What Was Left Out of Guildmaster’s Guide to Ravnica: One City, One World

March 28, 2019

As somebody who is a fan of both Magic: the Gathering and Dungeons and Dragons, Guildmasters’ Guide to Ravnica is something I thought previously only achievable in my dreams. But alas, and at last, here we are! However, I am first and foremost a fan of Magic, and the world of Ravnica is one I have loved dearly since it was first shown to the world over 10 years ago. In that time, there has been a lot of established and deep lore, and even some retcons, about the who, the what, the when, the where, and the why that is the world of Ravnica.  As someone who has greedily devoured every ounce of this content, I am here to give my own say on what should have been in Guildmasters’ Guide to Ravnica.

Now, I am not here to say that any of the content already within Guildmasters’ Guide to Ravnica is incorrect; after all, it was written and created by those who literally design Magic: the Gathering, and when you get right down to it, their word is law when it comes to the content that they produce about their own intellectual property. But, as a well-versed scholar who has explored the nooks and crannies of Ravnica, I can offer some additional information–some covert knowledge, if you will–about this beautiful, wonderful world. In this multi-installment blog series, I will give you some information on what was left out of Guildmasters’ Guide to Ravnica.


Chapter 2: One City, One World

Back to Chapter 1: An Issue of Character Race

Probably the most interesting aspect of Ravnica as a whole is its very nature as a world entirely covered by a city. Sure, the ten Guilds are certainly important and intriguing, but the fact of the matter is that they only exist in, and their importance is only derived from, their place in the greater society that is Ravnica as a City World. The Signing of the Guildpact, which essentially marks the beginning of the expansion of the central city that was Ravnica, was signed over 10,000 years ago. In those 10,000 years, the city has expanded to cover the entire world, then continued to expand to the point of building on top of that first layer not once, not twice, not three, but four times (this is a guesstimate based on sources I have read; it is certainly at least 3 layers including the top one that is open to the sky).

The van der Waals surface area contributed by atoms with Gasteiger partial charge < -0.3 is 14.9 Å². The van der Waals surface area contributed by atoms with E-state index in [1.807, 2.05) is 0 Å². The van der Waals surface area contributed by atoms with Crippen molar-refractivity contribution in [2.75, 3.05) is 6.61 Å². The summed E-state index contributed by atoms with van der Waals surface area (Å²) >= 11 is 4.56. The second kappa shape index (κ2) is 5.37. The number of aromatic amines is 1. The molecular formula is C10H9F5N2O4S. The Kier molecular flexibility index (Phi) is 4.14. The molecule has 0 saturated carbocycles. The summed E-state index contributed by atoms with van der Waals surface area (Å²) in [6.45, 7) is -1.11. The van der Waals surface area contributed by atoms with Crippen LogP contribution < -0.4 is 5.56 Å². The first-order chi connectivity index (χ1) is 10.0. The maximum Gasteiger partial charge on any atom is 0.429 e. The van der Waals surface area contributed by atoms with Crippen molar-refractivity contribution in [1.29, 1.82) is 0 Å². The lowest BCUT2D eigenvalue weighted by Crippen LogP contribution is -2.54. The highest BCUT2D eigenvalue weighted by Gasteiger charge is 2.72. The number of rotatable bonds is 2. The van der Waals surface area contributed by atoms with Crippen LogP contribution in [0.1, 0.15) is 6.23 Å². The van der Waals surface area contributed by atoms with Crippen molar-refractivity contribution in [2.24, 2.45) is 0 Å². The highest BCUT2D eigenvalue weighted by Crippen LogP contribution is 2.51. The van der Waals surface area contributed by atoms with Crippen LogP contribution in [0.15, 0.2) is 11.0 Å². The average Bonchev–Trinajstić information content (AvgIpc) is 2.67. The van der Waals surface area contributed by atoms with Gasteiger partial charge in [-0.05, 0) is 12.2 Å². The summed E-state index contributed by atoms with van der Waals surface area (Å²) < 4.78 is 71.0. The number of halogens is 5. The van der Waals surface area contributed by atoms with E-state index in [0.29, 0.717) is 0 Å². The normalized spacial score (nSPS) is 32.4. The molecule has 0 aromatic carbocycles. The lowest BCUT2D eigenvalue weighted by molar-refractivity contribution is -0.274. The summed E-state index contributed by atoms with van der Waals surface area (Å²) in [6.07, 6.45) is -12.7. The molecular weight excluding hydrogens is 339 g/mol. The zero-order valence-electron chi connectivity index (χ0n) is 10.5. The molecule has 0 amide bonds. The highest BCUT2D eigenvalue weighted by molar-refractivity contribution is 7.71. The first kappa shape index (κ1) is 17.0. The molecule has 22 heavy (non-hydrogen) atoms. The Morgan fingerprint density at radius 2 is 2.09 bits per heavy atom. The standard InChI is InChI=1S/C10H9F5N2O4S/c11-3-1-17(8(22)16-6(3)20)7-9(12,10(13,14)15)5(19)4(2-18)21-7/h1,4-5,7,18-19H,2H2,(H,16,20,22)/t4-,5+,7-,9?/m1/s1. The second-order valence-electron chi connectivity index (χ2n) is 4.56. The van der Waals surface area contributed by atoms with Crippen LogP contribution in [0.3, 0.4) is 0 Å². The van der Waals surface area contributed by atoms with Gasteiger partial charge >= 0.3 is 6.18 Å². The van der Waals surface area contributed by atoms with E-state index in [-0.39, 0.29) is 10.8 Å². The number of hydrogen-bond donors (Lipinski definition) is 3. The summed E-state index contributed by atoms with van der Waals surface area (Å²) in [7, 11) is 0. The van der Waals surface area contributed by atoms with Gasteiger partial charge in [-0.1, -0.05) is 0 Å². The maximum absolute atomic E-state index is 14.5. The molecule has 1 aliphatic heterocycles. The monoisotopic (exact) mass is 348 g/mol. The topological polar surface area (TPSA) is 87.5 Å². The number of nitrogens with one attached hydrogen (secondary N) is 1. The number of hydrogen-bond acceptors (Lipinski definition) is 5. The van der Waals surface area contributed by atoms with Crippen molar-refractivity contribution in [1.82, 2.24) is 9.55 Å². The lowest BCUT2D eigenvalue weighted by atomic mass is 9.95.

This aspect is talked about in Guildmasters’ Guide to Ravnica, but it isn’t touched on much. They mostly mention that there is an undercity (the colloquial name for the layers of city below the topmost one), and they talk about a few locations there, but that is it. The undercity is a place of mostly lawlessness and crime, as one would imagine. The Cult of Rakdos, the Golgari Swarm, the Orzhov Syndicate, and the Dimir are the primary guilds that operate in these areas, although this is not an exclusive list. The Simic Combine is closely connected the the undercity as well, considering the zonots extend from the surface all the way to the once-hidden oceans below all the layers of city. These zonots give them some turf and territory on every layer of the city that surrounds these zonots, and even some beyond. The Izzet League is certainly unafraid of this territory as well, although underground explosions tend to be a bit more catastrophic, considering collapse can be even more deadly, so it isn’t their favorite place to be. The Selesnya Conclave, Boros Legion, and Azorius Senate are not unfamiliar or resistant when it comes to traversing the undercity, but they very, very much do not prefer it, and mostly turn a blind eye to it, considering the majority of the populace lives on the topmost layer. The Gruul are very accustomed to the undercity, but mostly at points where it is far from the machinations of the other guilds that live their, as well as far from any of the pieces of civilization that do exist within the bowels of Ravnica.